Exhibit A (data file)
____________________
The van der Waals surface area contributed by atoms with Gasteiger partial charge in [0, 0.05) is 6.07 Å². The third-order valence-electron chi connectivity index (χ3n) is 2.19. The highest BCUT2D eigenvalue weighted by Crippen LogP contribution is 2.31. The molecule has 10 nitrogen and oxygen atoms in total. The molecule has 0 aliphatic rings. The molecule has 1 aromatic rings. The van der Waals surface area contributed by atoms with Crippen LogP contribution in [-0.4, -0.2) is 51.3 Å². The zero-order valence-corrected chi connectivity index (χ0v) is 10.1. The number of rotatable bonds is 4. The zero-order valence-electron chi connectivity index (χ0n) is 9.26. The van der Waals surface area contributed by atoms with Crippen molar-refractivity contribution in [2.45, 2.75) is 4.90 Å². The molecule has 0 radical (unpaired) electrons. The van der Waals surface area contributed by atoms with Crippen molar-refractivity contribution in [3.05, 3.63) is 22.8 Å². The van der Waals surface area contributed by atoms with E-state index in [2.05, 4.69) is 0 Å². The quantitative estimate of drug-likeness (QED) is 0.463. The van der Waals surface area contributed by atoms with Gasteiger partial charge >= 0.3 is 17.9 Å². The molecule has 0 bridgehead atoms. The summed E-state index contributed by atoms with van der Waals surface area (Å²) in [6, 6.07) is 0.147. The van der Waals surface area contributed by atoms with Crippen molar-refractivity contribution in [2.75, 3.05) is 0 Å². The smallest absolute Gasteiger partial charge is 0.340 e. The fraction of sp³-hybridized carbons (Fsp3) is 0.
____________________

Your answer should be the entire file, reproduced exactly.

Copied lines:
The van der Waals surface area contributed by atoms with Gasteiger partial charge in [0, 0.05) is 6.07 Å². The third-order valence-electron chi connectivity index (χ3n) is 2.19. The highest BCUT2D eigenvalue weighted by Crippen LogP contribution is 2.31. The molecule has 10 nitrogen and oxygen atoms in total. The molecule has 0 aliphatic rings. The molecule has 1 aromatic rings. The van der Waals surface area contributed by atoms with Crippen LogP contribution in [-0.4, -0.2) is 51.3 Å². The zero-order valence-corrected chi connectivity index (χ0v) is 10.1. The number of rotatable bonds is 4. The zero-order valence-electron chi connectivity index (χ0n) is 9.26. The van der Waals surface area contributed by atoms with Crippen molar-refractivity contribution in [2.45, 2.75) is 4.90 Å². The molecule has 0 radical (unpaired) electrons. The van der Waals surface area contributed by atoms with Crippen molar-refractivity contribution in [3.05, 3.63) is 22.8 Å². The van der Waals surface area contributed by atoms with E-state index in [2.05, 4.69) is 0 Å². The quantitative estimate of drug-likeness (QED) is 0.463. The van der Waals surface area contributed by atoms with Gasteiger partial charge >= 0.3 is 17.9 Å². The molecule has 0 bridgehead atoms. The summed E-state index contributed by atoms with van der Waals surface area (Å²) in [6, 6.07) is 0.147. The van der Waals surface area contributed by atoms with Crippen molar-refractivity contribution in [2.75, 3.05) is 0 Å². The smallest absolute Gasteiger partial charge is 0.340 e. The fraction of sp³-hybridized carbons (Fsp3) is 0.